To set the scene and introduce some important initial ideas, the morning began with brief contributions from Brian Eno, Elif Şafak, Agnieszka Wiśniewska, Igor Stokfiszewski and Yanis Varoufakis.
The first speaker was British musician and composer Brian Eno who said that suddenly, the idea of doing politics, which people of his generation often thought was “akin to masturbating” was something once again worth engaging in. Eno, a key figure in the development of electronic music, was also keen to note an important phenomenon concerning the interrelation of technology and democracy. He told the meeting that many of his high-tech friends in places like Silicone Valley had carefully avoided politics for a very long time because they expected that technology would “be the de facto solution to our problems”; for them politics unnecessarily “complicated the plot.” But recent events had helped us all understand that merely going along with “the drift of things” is not enough because “the technologies won’t make the choices for us, they need our guidance and our input as well.” The need to make conscious political choices was memorably summed up by Eno when he said that after the election of a serial liar in the form of Trump and, in England, of [Boris] Johnson, people had finally begun “to realise that that the laissez-faire doesn’t work — while we’re laissez-ing they’re still faire-ing — so suddenly we’re starting to think that politics might be worth doing again.” Ultimately, Eno felt that this was what DiEM25 is about: it is a movement to revive and reinvigorate this thinking that we must make choices.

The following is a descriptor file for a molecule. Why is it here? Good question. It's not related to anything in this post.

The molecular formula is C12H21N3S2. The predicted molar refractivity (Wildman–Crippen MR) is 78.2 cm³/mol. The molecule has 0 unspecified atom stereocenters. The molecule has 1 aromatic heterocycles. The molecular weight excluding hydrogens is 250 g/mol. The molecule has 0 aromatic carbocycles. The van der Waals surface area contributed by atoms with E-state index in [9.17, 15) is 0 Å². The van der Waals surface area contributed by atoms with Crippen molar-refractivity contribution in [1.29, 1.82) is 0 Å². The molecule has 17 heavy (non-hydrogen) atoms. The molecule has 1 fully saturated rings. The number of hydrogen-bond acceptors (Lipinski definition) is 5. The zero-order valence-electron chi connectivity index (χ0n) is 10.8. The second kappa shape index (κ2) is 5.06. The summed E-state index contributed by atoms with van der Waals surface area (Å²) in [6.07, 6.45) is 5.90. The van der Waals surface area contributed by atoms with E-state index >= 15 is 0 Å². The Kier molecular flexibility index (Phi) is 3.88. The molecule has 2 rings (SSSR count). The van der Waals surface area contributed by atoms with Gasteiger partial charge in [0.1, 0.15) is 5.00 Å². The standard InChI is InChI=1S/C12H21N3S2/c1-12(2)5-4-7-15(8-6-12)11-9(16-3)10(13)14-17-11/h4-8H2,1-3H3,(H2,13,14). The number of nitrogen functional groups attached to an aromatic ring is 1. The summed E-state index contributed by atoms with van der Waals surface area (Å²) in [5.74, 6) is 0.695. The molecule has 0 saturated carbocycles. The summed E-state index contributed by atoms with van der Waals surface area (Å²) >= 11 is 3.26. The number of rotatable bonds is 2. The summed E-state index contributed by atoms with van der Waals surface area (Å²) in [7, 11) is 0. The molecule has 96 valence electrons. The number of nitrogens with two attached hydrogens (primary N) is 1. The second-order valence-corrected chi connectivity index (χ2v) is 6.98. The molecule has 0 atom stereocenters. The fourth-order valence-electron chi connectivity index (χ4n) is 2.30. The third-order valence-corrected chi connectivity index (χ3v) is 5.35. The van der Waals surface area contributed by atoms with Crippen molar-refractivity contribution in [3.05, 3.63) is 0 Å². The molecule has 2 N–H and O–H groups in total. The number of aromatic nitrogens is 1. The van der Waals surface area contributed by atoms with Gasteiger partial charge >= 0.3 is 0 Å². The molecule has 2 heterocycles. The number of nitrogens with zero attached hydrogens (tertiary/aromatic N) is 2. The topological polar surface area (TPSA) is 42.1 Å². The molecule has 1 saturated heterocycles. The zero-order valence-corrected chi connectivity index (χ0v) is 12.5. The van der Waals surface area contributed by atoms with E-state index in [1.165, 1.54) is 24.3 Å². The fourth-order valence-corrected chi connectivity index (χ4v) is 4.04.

Politics is wherever there is power.
The next speaker was Elif Şafak, Turkish author, columnist and academic who brought to the meeting an important set of perspectives from the current Turkish context. She began by noting that if you come from a country where democracy is obviously and openly being seriously challenged “you simply did not have the luxury of being apolitical.” But, she reminded us, one of the important, wonderful things we could learn from feminism is a recognition that politics is not only about what goes on in parties and parliaments but also about “what goes on in our private spaces, in our bedrooms, in our kitchens, in our daily lives; politics is wherever there is power”. Şafak felt that the important thing to see here was that, when approached in this broader sense, it was, in fact, now impossible to be truly apolitical. She observed that we need more people who are acquainted with different cultures to become involved in the public space and to speak up — and we also certainly need more women’s voices and stories to be told and heard.
The next two speakers were Agnieszka Wiśniewska and Igor Stokfiszewski from Krytyka Polityczna (krytykapolityczna.pl) and DiEM25’s Co-ordinating Committee.
Wiśniewska saw her work as chief editor of a political magazine as a matchmaker between grass roots movements, activists and academics so that, together, they can begin to fight for progressive change and real democracy. She told the meeting that her passion for DiEM25 stems from the fact it provides an ideal context to meet people from different backgrounds and skills, who still share the same ambitions.